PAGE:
PropTech 3.0: the future of real estate

Baum, Andrew (2017) PropTech 3.0: the future of real estate. Other. University of Oxford.

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Abstract

Right now, thousands of extremely clever people backed by billions of dollars of often expert investment are working very hard to change the way real estate is traded, used and operated. It would be surprising, to say the least, if this burst of activity – let’s call it PropTech 2.0 - does not lead to some significant change. No doubt many PropTech firms will fail and a lot of money will be lost, but there will be some very successful survivors who will in time have a radical impact on what has been a slow-moving, conservative industry. How, and where, will this happen?

Underlying this huge capitalist and social endeavour is a clash of generations. Many of the startups are driven by, and aimed at, millennials, but they often look to babyboomers for money - and sometimes for advice.

PropTech 2.0 is also engineering a much-needed boost to property market diversity. Unlike many traditional real estate businesses, PropTech is attracting a diversified pool of talent that has representation from different regions of the world and entrepreneurs from a highly diverse career and education background. Given the difference in background between the establishment and the drivers of the PropTech wave, it is not surprising that there is some disagreement about the level of disruption that PropTech 2.0 will create.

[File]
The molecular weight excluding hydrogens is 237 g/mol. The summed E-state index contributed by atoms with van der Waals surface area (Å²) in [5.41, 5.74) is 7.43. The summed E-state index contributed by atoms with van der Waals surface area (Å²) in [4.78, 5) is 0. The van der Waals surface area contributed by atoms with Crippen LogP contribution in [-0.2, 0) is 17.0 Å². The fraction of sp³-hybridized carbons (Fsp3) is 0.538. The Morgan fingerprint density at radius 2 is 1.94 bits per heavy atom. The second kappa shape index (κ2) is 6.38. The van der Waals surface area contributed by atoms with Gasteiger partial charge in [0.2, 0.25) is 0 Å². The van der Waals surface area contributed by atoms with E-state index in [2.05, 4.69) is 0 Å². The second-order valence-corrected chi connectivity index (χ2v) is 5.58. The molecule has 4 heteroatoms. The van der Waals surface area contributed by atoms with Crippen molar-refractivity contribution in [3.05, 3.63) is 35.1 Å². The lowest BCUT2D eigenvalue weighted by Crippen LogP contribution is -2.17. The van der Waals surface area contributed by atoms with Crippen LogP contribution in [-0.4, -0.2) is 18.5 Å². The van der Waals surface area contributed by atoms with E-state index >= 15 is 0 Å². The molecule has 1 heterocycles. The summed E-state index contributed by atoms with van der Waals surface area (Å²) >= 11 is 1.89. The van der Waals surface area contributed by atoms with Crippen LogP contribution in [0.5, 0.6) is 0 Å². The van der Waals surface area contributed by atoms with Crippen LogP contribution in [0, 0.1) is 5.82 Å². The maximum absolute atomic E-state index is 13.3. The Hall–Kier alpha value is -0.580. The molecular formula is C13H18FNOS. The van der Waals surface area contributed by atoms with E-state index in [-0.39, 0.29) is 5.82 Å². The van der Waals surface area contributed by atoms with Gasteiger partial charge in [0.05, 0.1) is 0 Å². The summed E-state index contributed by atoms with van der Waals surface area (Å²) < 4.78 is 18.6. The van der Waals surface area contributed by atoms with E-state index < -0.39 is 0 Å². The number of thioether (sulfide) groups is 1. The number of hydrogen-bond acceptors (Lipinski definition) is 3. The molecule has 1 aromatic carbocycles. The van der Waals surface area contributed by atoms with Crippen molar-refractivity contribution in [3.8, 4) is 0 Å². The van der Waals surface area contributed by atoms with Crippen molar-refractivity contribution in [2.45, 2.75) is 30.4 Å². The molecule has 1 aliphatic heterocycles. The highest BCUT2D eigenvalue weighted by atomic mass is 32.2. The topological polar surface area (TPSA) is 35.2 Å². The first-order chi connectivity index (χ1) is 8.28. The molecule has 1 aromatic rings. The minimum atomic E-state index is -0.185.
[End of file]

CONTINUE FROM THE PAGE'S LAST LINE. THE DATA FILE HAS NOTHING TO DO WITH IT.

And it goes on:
In this research we interviewed over 50 real estate professionals, entrepreneurs and capital providers. From one side, we heard that none of these startups know what they are doing and that young entrepreneurs misguidedly regard real estate as a sure thing. From the other, we heard that real estate people are not good at strategy and are determined to protect inefficient fee-earning practices.

2017 seems to mark a turning point. PropTech 2.0 has been building such mass and momentum that it will change the world. But real estate is a slow moving asset class, and the real estate industry is highly conservative. How will this play out?

This, the Said Business School Oxford’s first real estate research report, maps this emerging sector and focusses in particular on the impact of tech change on the character of this enormous asset class.

Item Type: Monograph (Other)
Keywords: Real Estate, Fintech, Finance
Subject(s): Finance
Date Deposited: 22 Aug 2017 09:02
Last Modified: 23 Aug 2017 07:58
URI: http://eureka.sbs.ox.ac.uk/id/eprint/6485

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